The Colonizing Self (Or: Home and Homelessness in Israel/Palestine)

Please note that capacity is limited in the venue. As pre-booking arrangements have proved ineffective, we now intend to offer the 10 available seats on a first come, first served basis. Once capacity is reached, additional people will be turned away. Please arrive early to secure your place. All attendees must scan in using the NHS QR code provided by the college. COVID-19 Safety Information: If you have symptoms of COVID-19 or have been in contact with someone with COVID-19, please do not attend this event. We encourage attendees to wear a face covering at all indoor OSGA events unless exempt. We encourage attendees to respect social spacing, by leaving the seat next to them free, where possible and to use handwashing and hand sanitisation facilities regularly. We request that attendees, particularly those who are not double vaccinated, perform LFD tests before attending OSGA events. All attendees at St Antony's College events must: Take a lateral flow test on the morning of the event - if positive, stay at home; Stay home if you feel unwell; Wear a face covering where indicated; Be considerate of other people’s space; Wash your hands regularly with soap or sanitiser. The latest University guidance on the use of face coverings should be checked and followed: unless exempt, you are asked wear one while moving around indoor spaces, and where possible, while seated, particularly during larger events. Attendees are asked to use the official NHS QR code posters displayed throughout the College site. College general COVID guidance can be found here: Attendees need to have one of: Proof of COVID-19 vaccination status; Registration (via NHS app) of a negative Lateral Flow Device test (LFD test) taken in the last 48 hours; or Proof of natural immunity via a positive PCR test taken within 180 days of the event, but following the 10-day isolation period.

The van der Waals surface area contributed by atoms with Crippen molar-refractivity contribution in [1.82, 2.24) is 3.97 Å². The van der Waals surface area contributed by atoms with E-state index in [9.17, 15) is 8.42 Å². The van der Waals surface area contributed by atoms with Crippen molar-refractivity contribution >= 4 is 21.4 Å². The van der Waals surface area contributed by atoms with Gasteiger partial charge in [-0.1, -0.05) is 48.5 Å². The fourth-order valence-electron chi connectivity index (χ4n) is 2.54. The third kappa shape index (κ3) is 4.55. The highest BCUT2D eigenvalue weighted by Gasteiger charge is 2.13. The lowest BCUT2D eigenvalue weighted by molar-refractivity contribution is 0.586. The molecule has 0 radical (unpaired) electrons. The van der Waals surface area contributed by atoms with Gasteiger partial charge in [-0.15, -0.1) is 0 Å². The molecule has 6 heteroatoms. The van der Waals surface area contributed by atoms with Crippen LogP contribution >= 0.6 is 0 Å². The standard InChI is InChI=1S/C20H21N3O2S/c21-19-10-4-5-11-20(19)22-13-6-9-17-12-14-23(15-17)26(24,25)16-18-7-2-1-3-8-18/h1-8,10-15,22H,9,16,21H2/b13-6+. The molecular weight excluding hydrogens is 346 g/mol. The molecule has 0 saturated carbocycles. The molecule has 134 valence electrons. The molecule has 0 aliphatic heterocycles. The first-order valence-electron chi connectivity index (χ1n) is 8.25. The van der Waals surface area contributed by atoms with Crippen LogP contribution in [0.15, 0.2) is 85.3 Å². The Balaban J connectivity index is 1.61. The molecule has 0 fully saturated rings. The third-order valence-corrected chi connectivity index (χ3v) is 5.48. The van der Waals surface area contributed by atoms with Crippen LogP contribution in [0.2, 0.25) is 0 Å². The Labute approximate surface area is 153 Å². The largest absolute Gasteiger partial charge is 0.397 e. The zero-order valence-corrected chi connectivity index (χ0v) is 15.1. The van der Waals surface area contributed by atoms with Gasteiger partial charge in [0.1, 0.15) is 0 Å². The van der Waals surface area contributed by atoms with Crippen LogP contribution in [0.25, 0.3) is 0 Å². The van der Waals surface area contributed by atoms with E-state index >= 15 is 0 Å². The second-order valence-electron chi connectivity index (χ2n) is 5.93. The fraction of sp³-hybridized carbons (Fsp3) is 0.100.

In this talk, based on her book, The Colonizing Self, Kotef explores the cultural, political, and theoretical apparatuses that enable people and nations to construct a home on the ruins of other people’s homes or to feel that they belong to spaces of dispossession. Moving from analysis of contemporary Israeli TV shows to theorizations of settlers’ violence in the West Bank, Kotef examines the affectual conditions of settler colonialism. She tries to understand how, in conditions of systematic, prolonged violence, people develop attachment to the violence they inflict on others.